The SIerras pampeanas Experiment using a Multicomponent BRoadband Array (SIEMBRA) was designated to examine flat slab subduction, crustal and upper mantle structure, and crustal deformation of west-central Argentina (~30-32º S). SIEMBRA, which in Spanish means crop (like if we were “planting” instruments on the ground) is a follow-up to the CHile ARgentina Geophysical Experiment (CHARGE) that took place between 2000 and 2002 and looked at slab and mantle structure, the transition from normal to flat slab subduction, and earthquake generation. SIEMBRA focuses in greater detail in the area above the flat slab subduction beneath the San Juan and La Rioja provinces. This region is particularly interesting since is considered a modern analog for the western U.S. Laramide flat subduction.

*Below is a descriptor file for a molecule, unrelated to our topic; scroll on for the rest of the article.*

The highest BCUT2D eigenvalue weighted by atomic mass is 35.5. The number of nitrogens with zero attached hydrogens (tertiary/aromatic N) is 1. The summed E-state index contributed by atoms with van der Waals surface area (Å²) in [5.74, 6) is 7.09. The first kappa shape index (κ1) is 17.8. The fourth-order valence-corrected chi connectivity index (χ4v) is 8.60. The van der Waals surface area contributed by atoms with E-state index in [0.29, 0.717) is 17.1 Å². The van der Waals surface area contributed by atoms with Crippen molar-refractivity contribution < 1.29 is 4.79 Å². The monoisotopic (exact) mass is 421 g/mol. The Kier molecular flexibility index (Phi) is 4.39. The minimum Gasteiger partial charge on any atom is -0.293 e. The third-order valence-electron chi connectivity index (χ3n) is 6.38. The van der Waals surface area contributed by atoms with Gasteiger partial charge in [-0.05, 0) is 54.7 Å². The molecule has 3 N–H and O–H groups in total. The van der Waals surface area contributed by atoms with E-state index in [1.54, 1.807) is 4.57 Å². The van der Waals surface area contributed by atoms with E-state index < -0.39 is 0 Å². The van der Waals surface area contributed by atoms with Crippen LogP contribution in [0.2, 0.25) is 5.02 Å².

SIEMBRA is NSF-funded project that involves faculty and students from the University of Arizona, the National University of San Juan, and INPRES. International agreements between these institutions have been established or updated for the development of this project.
Several large damaging earthquakes have occurred in central-west Argentina during the last century such as the San Juan earthquakes of 1944 (magnitude 7.0), 1952 (magnitude 6.8), and 1977 (magnitude 7.5), and the Mendoza earthquake of 1985 (magnitude 5.9). The 1944 earthquake devastated the city of San Juan and had a death toll of at least 5,000 people making this event the largest natural disaster in the history of Argentina.
Map of historical earthquakes in the Cuyo region